Dan Heredia, Dana Point
In February 1988 I opened my first business, a retail lingerie store (Fatal Attraction Lingerie & More) on Pacific Coast Highway and Crystal Lantern, paying $2.25 a square foot. Five years later and facing the first recession, I moved the store to the Blue Lantern Plaza, paying .95 cents a square foot, plus I was given tenant improvement money.
Dana Point at the time was an entrepreneur’s dream. Not only could you start a business, you could also reside in the small little beach town and raise a family like I once did.
I became active from the beginning with the Dana Point Chamber of Commerce and a couple of years later with the city of Dana Point and the different commissions that were created to address the problems facing the mom-and-pop business district.
With the power of networking and marketing, my business survived for 16 years before selling in 2006. One of the reasons to sell was because the yearly increase of the lease. During these 16 years, I attempted to buy vacant lots or buildings which to this day remain vacant—and I notice more vacant buildings and store fronts. The owners of these properties hung on for the right price. Some of the owners I originally contacted have passed on.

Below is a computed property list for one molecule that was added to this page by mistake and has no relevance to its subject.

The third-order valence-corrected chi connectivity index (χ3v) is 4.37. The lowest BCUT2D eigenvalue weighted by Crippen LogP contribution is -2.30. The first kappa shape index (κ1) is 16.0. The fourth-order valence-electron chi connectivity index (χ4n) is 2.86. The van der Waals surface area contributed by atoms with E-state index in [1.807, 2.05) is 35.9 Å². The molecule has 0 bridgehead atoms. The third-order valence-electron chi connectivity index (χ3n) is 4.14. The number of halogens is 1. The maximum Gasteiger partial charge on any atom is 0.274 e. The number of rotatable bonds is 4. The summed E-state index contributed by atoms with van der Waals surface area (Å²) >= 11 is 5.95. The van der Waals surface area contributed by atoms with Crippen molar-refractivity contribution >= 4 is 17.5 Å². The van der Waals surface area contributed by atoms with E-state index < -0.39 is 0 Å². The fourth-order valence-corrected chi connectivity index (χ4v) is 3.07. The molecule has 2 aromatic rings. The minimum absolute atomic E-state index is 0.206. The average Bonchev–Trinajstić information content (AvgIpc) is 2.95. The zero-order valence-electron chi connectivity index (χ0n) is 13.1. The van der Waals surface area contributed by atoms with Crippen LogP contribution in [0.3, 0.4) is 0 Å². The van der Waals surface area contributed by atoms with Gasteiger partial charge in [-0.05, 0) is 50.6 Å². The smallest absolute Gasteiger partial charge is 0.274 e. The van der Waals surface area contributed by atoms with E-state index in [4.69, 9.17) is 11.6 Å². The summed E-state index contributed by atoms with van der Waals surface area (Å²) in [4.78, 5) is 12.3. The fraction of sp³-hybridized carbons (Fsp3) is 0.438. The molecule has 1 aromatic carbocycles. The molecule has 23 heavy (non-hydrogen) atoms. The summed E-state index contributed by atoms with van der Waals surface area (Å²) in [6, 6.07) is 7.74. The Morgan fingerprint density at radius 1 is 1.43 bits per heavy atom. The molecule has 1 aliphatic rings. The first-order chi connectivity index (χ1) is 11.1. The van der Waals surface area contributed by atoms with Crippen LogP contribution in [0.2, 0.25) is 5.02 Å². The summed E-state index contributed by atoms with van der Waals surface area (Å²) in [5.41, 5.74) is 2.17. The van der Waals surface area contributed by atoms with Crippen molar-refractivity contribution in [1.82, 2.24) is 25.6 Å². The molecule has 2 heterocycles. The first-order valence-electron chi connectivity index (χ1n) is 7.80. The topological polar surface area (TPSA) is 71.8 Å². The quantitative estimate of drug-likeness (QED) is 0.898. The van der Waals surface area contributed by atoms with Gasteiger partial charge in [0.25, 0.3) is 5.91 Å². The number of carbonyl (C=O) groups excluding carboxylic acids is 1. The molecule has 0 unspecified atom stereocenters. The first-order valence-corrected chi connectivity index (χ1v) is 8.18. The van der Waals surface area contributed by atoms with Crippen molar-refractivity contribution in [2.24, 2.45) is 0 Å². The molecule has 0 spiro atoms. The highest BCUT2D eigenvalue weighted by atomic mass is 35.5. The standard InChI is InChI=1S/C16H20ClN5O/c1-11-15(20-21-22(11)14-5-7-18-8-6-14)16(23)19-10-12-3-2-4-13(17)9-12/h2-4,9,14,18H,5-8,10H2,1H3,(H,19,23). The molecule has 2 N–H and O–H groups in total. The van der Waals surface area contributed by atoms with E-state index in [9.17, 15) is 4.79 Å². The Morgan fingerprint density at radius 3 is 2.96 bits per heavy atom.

Being an entrepreneur isn’t easy, especially if someone decides to open a retail business let alone a restaurant.
Two decades later, big money is coming into town with over-developed projects, which, if approved, will make this once small quaint beach town and harbor look like Hermosa, Redondo, Huntington and Newport Beach if the city isn’t careful.
I hope the city’s economic development manager realizes that whatever retail and restaurant plans for the future in relationship to any development that the leases are reasonable and affordable so the mom-and-pop businesses can return and prosper.
Otherwise, Dana Point may become the white elephant of south Orange County. As the saying goes in business; everything is negotiable.